Sunday, March 20, 2005

More on Murnau’s Sunrise. It reminded me of Gabriel Josipovici’s thesis in _On Trust: Art and the Temptations of Suspicion_. I started reading it a few years ago, then stopped in the middle, just before the chapter on Proust, because I hadn’t read Proust (am about to do so). Here’s what the dust jacket says: “In this wide-ranging book, an eminent novelist, playwright, and literary critic explores the question that has troubled artists and philosophers (though not critics) since the time of the Romantics: is it possible to create art today with the freedom of earlier ages and yet produce works that are more than merely decorative or commerical? Such a question, argues Gabriel Josipovici, is not timeless; it has a history, and a relatively short one at that. Why is it only with the Romantics that suspicion, not just of motive but of the very tools of art, language, and form, has become so insistent? Why could Shakespeare depict suspicion with such power and insight in the figures of Hamlet and Iago, yet himself work with such apparent ease within the conventions of his time?
To understand Romantic suspicion, the author argues, we need to understand what it supplanted and why. To that end he turns to the work created in what he calls cultures of trust, to Homer and the Hebrew Bible, to Dante and Shakespeare, before examining the interplay of trust and suspicion in a number of Romantic and post-Romantic writers from Wordsworth to Beckett.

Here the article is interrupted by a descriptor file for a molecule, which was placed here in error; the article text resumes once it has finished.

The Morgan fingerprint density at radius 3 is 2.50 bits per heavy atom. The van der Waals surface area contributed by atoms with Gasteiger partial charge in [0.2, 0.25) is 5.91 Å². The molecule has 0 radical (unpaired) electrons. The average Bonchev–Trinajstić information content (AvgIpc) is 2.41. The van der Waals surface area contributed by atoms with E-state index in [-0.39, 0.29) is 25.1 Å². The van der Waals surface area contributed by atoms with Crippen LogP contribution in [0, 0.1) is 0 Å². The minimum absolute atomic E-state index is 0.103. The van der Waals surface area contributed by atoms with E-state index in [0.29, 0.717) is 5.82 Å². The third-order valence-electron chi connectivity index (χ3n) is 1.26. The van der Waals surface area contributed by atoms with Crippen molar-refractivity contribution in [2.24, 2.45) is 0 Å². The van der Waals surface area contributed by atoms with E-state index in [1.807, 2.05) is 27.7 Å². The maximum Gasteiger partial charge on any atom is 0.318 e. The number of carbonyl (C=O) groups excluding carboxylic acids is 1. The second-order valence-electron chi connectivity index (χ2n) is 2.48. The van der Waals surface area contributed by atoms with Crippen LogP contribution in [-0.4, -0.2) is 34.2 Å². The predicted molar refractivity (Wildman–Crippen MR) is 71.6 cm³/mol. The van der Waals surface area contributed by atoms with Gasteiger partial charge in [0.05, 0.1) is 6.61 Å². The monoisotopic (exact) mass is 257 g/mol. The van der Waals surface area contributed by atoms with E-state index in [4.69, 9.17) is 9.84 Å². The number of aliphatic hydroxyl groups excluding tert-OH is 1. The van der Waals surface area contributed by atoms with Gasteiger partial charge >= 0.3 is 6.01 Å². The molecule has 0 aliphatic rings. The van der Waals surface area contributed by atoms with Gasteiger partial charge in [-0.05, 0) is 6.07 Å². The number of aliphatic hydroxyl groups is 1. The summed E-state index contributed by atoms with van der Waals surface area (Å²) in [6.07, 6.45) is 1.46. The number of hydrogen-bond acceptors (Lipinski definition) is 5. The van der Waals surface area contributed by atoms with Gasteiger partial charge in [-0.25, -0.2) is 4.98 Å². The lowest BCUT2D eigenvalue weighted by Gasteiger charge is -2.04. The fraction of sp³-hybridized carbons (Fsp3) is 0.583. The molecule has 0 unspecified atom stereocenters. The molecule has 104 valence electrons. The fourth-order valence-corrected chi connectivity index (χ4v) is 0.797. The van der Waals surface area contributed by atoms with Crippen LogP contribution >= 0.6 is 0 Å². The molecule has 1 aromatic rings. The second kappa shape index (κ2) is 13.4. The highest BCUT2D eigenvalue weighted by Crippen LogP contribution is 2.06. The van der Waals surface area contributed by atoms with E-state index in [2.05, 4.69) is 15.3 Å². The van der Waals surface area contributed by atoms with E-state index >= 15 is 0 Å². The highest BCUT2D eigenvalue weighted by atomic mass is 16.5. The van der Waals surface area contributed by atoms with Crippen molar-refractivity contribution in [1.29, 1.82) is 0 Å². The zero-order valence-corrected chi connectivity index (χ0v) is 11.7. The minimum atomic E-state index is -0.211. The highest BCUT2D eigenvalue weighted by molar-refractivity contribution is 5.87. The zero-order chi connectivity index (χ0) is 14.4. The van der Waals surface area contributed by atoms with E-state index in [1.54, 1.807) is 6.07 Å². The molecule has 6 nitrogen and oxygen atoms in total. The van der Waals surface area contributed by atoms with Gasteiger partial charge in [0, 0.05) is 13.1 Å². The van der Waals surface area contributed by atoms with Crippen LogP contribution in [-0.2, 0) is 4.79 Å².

This seems to me far more convincing than Eliot’s dissociation of sensibility, or the fatuous notion that the “self” (whatever that is) was invented in the Renaissance — one might as well go back to the expulsion from the Garden of Eden for the original, fatal self-division. (I haven’t read “On Naive and Sentimental Poetry.”)
I heartily recommend the first half of _On Trust_, and by the end of the year I hope to be able to recommend the whole thing. Anyway, it seemed to me that the power of _Sunrise_ comes from its combination of artfulness and unself-consciousness, of delicacy, and straightforwardness and confidence in the tools of its art (it won an Oscar for cinematography in 1927).

_Sunrise_ presents absolutely uncompromising versions of city and country life, and this whole-hearted endorsement of opposites is one reason, I think, for the film’s vitality. (Much as I love trolleys, I couldn’t help thinking, “It’s no ordinary trolley that goes from that village to that city!” But I suppose in Germany it’s possible.)

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